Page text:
Voltage-Sensitive and Ligand-Gated Channels in Differentiating Neural Stem–Like Cells Derived from the Nonhematopoietic Fraction of Human Umbilical Cord Blood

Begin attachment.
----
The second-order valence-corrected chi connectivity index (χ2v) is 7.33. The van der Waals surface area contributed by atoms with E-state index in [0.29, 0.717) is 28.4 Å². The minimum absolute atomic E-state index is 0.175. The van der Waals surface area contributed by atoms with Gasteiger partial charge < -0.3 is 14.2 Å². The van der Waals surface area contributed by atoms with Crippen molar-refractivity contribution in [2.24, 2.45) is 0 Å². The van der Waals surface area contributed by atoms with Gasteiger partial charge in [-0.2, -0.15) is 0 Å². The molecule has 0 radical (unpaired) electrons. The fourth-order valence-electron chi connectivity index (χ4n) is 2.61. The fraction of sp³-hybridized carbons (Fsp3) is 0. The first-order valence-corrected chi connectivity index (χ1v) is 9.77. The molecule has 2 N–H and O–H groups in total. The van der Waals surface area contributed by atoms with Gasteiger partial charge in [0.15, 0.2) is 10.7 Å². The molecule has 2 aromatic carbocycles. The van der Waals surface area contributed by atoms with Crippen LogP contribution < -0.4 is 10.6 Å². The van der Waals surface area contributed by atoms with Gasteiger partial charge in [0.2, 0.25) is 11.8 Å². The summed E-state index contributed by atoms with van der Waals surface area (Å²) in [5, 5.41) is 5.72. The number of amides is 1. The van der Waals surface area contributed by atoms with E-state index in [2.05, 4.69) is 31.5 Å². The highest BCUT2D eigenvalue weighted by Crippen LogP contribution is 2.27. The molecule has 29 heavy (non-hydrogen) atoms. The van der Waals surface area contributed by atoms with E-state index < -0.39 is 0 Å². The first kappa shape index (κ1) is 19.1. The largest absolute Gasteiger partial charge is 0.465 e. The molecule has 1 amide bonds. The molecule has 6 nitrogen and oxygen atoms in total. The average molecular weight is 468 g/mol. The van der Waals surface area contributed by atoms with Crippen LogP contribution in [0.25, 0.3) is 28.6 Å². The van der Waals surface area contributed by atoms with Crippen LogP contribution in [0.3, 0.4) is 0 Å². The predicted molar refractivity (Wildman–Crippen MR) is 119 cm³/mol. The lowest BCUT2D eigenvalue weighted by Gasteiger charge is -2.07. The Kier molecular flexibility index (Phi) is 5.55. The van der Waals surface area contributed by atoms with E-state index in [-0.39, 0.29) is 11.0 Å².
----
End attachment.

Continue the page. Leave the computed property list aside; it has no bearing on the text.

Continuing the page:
Fetal cells with the characteristics of neural stem cells (NSCs) can be derived from the nonhematopoietic fraction of human umbilical cord blood (HUCB), expanded as a nonimmortalized cell line (HUCB-NSC), and further differentiated into neuron-like cells (HUCB-NSCD); however, the functional and neuronal properties of these cells are poorly understood. To address this issue, we used whole-cell patch-clamp recordings, gene microarrays, and immunocytochemistry to identify voltage-gated channels and ligand-gated receptors on HUCB-NSCs and HUCB-NSCDs. Gene microarray analysis identified genes for voltage-dependent potassium and sodium channels and the neurotransmitter receptors acetylcholine (ACh), γ-aminobutyric acid (GABA), glutamate, glycine, 5-hydroxytryptamine (5-HT), and dopamine (DA). Several of these genes (GABA-A, glycine and glutamate receptors, voltage-gated potassium channels, and voltage-gated sodium type XII alpha channels) were not expressed in the HUCB mono-nuclear fraction (HUCB-MC), which served as a starting cell population for HUCB-NSC. HUCB-NSCD acquired neuronal phenotypes and displayed an inward rectifying potassium current (Kir) and an outward rectifying potassium current (IK+). Kir was present on most HUCB-NSCs and HUCB-NSCDs, whereas IK+ was present only on HUCB-NSCDs. Many HUCB-NSCDs were immunopositive for glutamate, glycine, nicotinic ACh, DA, 5-HT, and GABA receptors. Kainic acid (KA), a non–N-methyl-D-asparate (NMDA) glutamate-receptor agonist, induced an inward current in some HUCB-NSCDs. KA, glycine, DA, ACh, GABA, and 5-HT partially blocked Kir through their respective receptors. These results suggest that HUCB-NSCs differentiate toward neuron-like cells, with functional voltage- and ligand-gated channels identified in other neuronal systems.